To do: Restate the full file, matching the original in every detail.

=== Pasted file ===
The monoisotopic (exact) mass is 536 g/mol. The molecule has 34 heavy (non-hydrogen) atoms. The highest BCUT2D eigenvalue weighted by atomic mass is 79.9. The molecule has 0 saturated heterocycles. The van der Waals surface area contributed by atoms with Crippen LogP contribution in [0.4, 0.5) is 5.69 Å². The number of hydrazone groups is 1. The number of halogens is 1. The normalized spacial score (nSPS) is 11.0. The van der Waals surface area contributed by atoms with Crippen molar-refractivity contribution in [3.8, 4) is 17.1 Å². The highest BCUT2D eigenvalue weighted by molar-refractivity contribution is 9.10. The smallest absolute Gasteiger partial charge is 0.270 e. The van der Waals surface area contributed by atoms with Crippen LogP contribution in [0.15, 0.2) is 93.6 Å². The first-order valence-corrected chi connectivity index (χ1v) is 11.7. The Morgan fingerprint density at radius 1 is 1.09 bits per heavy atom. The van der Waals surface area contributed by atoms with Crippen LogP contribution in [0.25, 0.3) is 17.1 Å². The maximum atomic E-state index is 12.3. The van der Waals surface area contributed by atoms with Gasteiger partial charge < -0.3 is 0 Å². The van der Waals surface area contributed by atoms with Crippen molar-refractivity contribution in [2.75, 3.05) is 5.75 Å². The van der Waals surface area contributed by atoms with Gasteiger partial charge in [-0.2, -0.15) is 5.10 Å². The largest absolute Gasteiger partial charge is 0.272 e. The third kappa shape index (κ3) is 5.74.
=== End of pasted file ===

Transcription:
The monoisotopic (exact) mass is 536 g/mol. The molecule has 34 heavy (non-hydrogen) atoms. The highest BCUT2D eigenvalue weighted by atomic mass is 79.9. The molecule has 0 saturated heterocycles. The van der Waals surface area contributed by atoms with Crippen LogP contribution in [0.4, 0.5) is 5.69 Å². The number of hydrazone groups is 1. The number of halogens is 1. The normalized spacial score (nSPS) is 11.0. The van der Waals surface area contributed by atoms with Crippen molar-refractivity contribution in [3.8, 4) is 17.1 Å². The highest BCUT2D eigenvalue weighted by molar-refractivity contribution is 9.10. The smallest absolute Gasteiger partial charge is 0.270 e. The van der Waals surface area contributed by atoms with Crippen LogP contribution in [0.15, 0.2) is 93.6 Å². The first-order valence-corrected chi connectivity index (χ1v) is 11.7. The Morgan fingerprint density at radius 1 is 1.09 bits per heavy atom. The van der Waals surface area contributed by atoms with Crippen LogP contribution in [0.25, 0.3) is 17.1 Å². The maximum atomic E-state index is 12.3. The van der Waals surface area contributed by atoms with Gasteiger partial charge < -0.3 is 0 Å². The van der Waals surface area contributed by atoms with Crippen molar-refractivity contribution in [2.75, 3.05) is 5.75 Å². The van der Waals surface area contributed by atoms with Gasteiger partial charge in [-0.2, -0.15) is 5.10 Å². The largest absolute Gasteiger partial charge is 0.272 e. The third kappa shape index (κ3) is 5.74.